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Engagement and Barriers in Help-seeking of Dually-diagnosed Mothers: Grasping life or letting go?


MSc Minna Sorsa defended her doctoral thesis at University of Tampere, Finland May 9th 2018

The opponent was professor Lena Wiklund Gustin from Arctic University, Norway. 


In the acknowledgements section of her thesis, Minna writes: ”The ENTER Mental Health Network inspired me to pursue the subject of care in complex life situations, and I am deeply grateful to the ISADORA project, which opened my eyes to the problems of addiction and dual diagnosis.”


The aim of Minna’s study is to describe and explore help-seeking and connecting with different services by mothers suffering from both mental health and substance-abuse problems at the same time, the dual diagnosis syndrome. She seeks answers to the following questions: 1) What kinds of barriers exist with regard to help-seeking in the service delivery system for a dually-diagnosed mother seeking help? 2) What creates engagement in the service delivery system when a dually-diagnosed mother seeks help? 3) How can researchers influence data in open-ended qualitative interviews? 4) What is the theoretical structure of engagement and the barriers in help-seeking for dually-diagnosed mothers?


The background of the study is the complex life situations of persons with dual diagnosis. Mothers with a dual diagnosis may decide not to seek professional help, which is controversial from the service delivery standpoint, as a fundamental goal of the service delivery system is to ensure the well-being of children. A history of adversity reveals many reasons why barriers may emerge and why services designed to assist clients may actually result in additional barriers to care. The context and the theoretical lens utilised: the mental health model and the cultural determinants of help-seeking. Help-seeking and engagement have not been sufficiently conceptualised in psychiatric and mental health nursing. The tools within mental health care could be further developed to eliminate barriers and promote inclusion as the goal of equitable service provision.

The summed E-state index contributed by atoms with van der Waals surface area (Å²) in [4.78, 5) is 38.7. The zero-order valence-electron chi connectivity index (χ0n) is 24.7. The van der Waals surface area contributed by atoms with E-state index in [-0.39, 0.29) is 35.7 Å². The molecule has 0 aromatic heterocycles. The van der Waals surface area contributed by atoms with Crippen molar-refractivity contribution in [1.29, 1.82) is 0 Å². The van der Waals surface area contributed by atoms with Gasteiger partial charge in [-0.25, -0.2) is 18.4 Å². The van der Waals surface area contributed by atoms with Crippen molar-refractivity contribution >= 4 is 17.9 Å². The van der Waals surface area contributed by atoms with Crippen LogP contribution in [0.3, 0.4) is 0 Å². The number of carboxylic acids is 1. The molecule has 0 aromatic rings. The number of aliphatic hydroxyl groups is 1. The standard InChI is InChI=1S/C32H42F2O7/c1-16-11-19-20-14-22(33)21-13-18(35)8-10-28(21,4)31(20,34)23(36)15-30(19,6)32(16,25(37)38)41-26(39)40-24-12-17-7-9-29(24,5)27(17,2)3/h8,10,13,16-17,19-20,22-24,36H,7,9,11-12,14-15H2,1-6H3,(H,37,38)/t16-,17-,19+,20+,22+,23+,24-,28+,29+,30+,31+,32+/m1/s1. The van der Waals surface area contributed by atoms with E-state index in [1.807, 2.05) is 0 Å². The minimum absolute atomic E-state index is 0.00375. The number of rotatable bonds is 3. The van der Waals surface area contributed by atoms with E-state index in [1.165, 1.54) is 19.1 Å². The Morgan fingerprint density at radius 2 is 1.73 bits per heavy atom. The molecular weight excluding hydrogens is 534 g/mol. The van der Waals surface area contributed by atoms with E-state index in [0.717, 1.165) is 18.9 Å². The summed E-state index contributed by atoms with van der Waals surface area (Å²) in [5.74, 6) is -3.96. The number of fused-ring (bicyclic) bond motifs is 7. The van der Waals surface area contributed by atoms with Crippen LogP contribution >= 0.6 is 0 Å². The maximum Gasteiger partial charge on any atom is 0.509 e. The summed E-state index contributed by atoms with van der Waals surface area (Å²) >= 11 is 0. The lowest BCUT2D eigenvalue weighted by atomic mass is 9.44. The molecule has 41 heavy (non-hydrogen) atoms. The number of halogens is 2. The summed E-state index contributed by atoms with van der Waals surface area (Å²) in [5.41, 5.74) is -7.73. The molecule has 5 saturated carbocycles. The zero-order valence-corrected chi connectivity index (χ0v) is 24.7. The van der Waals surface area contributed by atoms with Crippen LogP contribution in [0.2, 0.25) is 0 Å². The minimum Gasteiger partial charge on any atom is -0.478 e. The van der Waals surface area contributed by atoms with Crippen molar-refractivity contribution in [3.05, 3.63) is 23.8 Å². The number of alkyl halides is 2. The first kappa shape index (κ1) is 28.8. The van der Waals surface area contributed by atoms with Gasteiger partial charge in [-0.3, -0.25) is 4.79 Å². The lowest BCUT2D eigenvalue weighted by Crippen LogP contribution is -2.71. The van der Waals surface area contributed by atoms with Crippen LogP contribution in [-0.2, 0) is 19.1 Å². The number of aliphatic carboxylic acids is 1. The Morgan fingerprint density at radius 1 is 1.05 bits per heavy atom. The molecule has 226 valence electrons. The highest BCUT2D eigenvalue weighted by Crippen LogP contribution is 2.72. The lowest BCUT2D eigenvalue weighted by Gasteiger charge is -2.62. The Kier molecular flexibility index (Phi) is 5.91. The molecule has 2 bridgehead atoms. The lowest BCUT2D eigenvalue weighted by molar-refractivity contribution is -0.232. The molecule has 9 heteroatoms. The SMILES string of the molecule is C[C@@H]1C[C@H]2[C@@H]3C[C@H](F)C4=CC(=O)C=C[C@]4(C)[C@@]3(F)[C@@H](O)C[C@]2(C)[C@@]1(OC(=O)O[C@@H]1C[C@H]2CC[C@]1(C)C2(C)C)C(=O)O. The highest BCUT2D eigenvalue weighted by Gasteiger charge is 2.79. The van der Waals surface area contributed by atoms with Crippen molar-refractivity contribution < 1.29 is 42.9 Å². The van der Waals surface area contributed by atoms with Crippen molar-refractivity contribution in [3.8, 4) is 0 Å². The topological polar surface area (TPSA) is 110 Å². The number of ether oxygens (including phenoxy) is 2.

The study materials: a case study (n=1), staff interviews (n=104) in a specific geographical area and an ethnographic field study at a low threshold service, including observations, field notes and interviews with staff (n=12) and clients (n=2). The methods utilised are Giorgis’s phenomenology, conventional content analysis and Leininger’s ethnographic analysis. The studies were synthesised using Noblit and Hare’s meta-ethnography. Additionally, a literature review was conducted on bracketing in open-ended qualitative interviews.


The result is a situation-specific model of engagement and the barriers to help-seeking faced by dually-diagnosed mothers. The results show that the vulnerable background of clients creates barriers from the standpoint of the client, staff and the service delivery system.


Help-seeking may be a long-term process. It requires action on behalf of the client, when not all clients have verbalisable wishes and needs. Engagement is formed at the experiential level for mothers, and it requires specific sensitivity to the interfaces and micro-moments and different interfaces where clients connect with services. The mother’s experiential and emotional level of engagement differs from her practical level of engagement. The inner experiential level of engagement is described via the metaphor of a seed recognising the client experience being valued and the importance of the environment. Barriers and engagement are co-created between the mothers and staff and the staff’s potential to approve of their client’s past. Barriers may operate in such a way that connections cannot be formed.


Engagement is the phase when a therapeutic alliance does not yet exist, and it can occur repeatedly. Interfaces consist of all types of boundaries or settings where the client encounters service delivery. It consists also of interfaces other than just verbal communication, such as the availability of staff. The tool suggested for mental health care is an individualised, family-oriented, knowledge-based and humane approach within a wide variety of interfaces and micro-moments in time. Sufficient time resources and perseverance are needed. Special attention was given to bracketing, since researchers themselves also affect the research process. Bracketing, disclosing the past or using pre-understanding intentionally are implemented not to influence the participant’s understanding of the phenomenon.


Finding solutions at policy and service delivery levels to help these mothers is a priority, and the study demonstrates a core process within the services: the clients cannot be helped without their own engagement and motivation. One reason for the presence of barriers may be that the staff can only partly make use of their knowledge and expertise obtained from training, since organisational functioning and the time pressures placed on practitioners may build walls rather than eliminate them. Staff should revisit their ethical requirements as a prerequisite to helping each client. On a policy level, while the tools for enhancing the inclusion and participation of dually-diagnosed mothers as well as their positive mental health do exist, a key issue is to decide who bears the ultimate responsibility.



The thesis can be found at:

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